Since Cain and Abel, brothers have been letting things get out of hand. The conflict is biblical and filmmakers just can’t stay away from the chance to tie bad brothers and greed into a messy bow for us.Â There’s always room for the new. After all, it’s been three decades since Michael and Fredo Corleone put the same issues out there in a pair of “Godfather” films three decades ago. Now, writer/director Randall Miller makes his own run in “Nobel Son” with plenty of greed and sibling fireworks. Just last year writer Kelly Masterson reworked those ideas in the highly regarded but under appreciatedÂ “Before the Devil Knows You’re Dead” from directorÂ Sidney Lumet. That’s our holiday Smackdown!: Deciding which movie tells the better story of battling brothers, and which deserves a lump of coal.
Few people are less deserving of the acclaim just bestowed upon Eli Michaelson. His unbelievable good fortune propels “Nobel Son.” Michaelson (Alan Rickman) receives word he won the Nobel Prize in Chemistry and it turns a simple misanthrope into a monster. Eli’s colleagues disliked his aloof, condescending manner; now he’s insufferable and they hate him. That pretty much sums up the feelings of Michaelson’s forensic psychiatrist wife, Sarah (Mary Steenburgen) and their son, Barkley (Bryan Greenberg). To Sarah, Eli is selfish, philandering and boorish. He is dismissive toward Barkley. Eli Michaelson is irresistibly nasty. Matters might have remained at that level until Barkley misses his flight to the award ceremony in Sweden. He’s been kidnapped by Thaddeus James, whose genetic link to Eli had been undisclosed until now. James (Shawn Hatosy) wants revenge and Michaelson’s Nobel Prize money. A convoluted series of events follows, involving mayhem, the Stockholm Syndrome, double crosses, several Mini Coopers, a detective (Bill Pullman) sweet on Sarah, plus an unstable young woman named City Hall (Eliza Dushku). On the way to resolution, no plot twist is ignored and the story – cowritten by Miller and Jody Savin- even aims for laughs.
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Charles and Nanette (Albert FinneyÂ andÂ Rosemary Harris) own a suburban jewelry store and have the poor luck of being the parents of Andy Hanson (Philip Seymour Hoffman). Andy embezzled money to buy drugs and an audit will soon unmask his activities. To cover his trail he decides to rob his parent’s store and enlists his brother, Hank (Ethan Hawke). He needs money for other reasons, but he’s not enthusiastic about the caper. Hank enlists a co-worker to help pull off the heist, but it goes haywire. One robber is shot dead in the store, Nanette is shot and dies in the hospital. Andy leaves a bloody mess trying to cover his tracks and is later shot. Charles is dissatisfied with the police investigation and on his own begins connecting the dots linking his family to the crime. Charles takes matters – literally – into his own hands and “Before the Devil” shows that some people will not forget and forgive.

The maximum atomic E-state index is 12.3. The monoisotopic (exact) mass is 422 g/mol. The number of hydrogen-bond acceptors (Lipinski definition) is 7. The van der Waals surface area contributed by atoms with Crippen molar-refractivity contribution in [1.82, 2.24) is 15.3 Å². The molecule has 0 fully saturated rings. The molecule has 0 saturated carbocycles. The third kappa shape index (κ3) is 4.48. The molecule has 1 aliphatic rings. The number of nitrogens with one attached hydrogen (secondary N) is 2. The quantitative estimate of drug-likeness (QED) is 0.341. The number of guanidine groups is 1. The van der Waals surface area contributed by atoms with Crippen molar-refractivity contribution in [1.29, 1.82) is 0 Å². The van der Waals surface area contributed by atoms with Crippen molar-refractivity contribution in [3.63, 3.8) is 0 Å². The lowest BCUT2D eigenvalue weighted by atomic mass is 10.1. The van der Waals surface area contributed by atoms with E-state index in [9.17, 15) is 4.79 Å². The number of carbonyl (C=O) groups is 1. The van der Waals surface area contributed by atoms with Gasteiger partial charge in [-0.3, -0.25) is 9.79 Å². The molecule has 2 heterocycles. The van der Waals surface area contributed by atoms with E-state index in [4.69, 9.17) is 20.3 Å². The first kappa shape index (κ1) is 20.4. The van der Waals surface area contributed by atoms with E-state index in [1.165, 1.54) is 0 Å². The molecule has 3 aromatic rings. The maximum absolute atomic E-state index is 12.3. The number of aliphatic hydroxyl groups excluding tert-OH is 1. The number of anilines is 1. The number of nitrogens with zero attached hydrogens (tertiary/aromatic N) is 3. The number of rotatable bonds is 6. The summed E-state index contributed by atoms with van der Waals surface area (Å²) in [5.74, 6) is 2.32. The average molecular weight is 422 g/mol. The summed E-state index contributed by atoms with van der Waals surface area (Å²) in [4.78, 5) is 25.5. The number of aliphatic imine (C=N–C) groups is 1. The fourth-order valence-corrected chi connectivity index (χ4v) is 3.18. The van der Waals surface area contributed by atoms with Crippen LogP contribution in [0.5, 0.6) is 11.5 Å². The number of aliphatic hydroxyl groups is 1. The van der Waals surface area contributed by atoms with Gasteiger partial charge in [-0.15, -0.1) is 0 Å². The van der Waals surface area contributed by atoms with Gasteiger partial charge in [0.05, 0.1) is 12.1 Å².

Both movies are compelling to watch, because one features a strong story told well, and the other is something else entirely.
Both have memorable casts. Alan Rickman deserves special attention. His Eli Michaelson is the type of role actors die for, and audiences eat up. Nasty, corrupt, acid-tongued and unrelenting. Every moment on screen is an uncomfortable pleasure to witness. Mary Steenburgen is reliably expressive as the wronged wife who will have her revenge; Bill Pullman is affable, as ever. Danny DeVito and Ted Danson wander about in cameo roles.
“Before the Devil” has strength at every position: Two Academy Award winners in Hoffman and Marisa Tomei, who portrays Andy’s wife, Gina. Albert Finney and Ethan Hawke. Amy Ryan continues to build a solid reputation.
There’s more space between the two movies when it comes to the screenwriting. “Before the Devil” tells a straight ahead story with plausible complications and no unnecessary layering. The characters think and react precisely the way you would expect under desperate circumstances. You cannot expect a happy ending and don’t get one. Writer Kelly Masterson shows restraint.
You can’t say the same about the script Randall Miller cowrote with Jody Savin. “Nobel Son” does not avoid any plot twist or complication. This film combines too many closeups with unlikely double crosses, a death by falling car — there’s even a sight gag involving a cop and donuts. I could go on, but you get my drift.
Do you sense the direction I’m heading?
This one is an easy call.
“Nobel Son” is a pizza with too many toppings: The flavors are muddied, and nourishment is sacrificed for sheer bulk. Alan Rickman’s performance is dandy, but the movie should have scraped away half the plot twists. Rethink any notion of ever combining donut humor and human dismemberment in the same storyline. It’s not surprising “Nobel Son” waited a year and a half before snagging a distributor. This movie is just too much.
“Before the Devil” has much more working for it: a spare story, uniformly strong acting and Director Sidney Lumet. He tightened his disciplined approach over a strong television and film career: “The Pawnbroker,” “Dog Day Afternoon,” “Network.”
Now you can expand that list with our winner, “Before the Devil Knows You’re Dead.”
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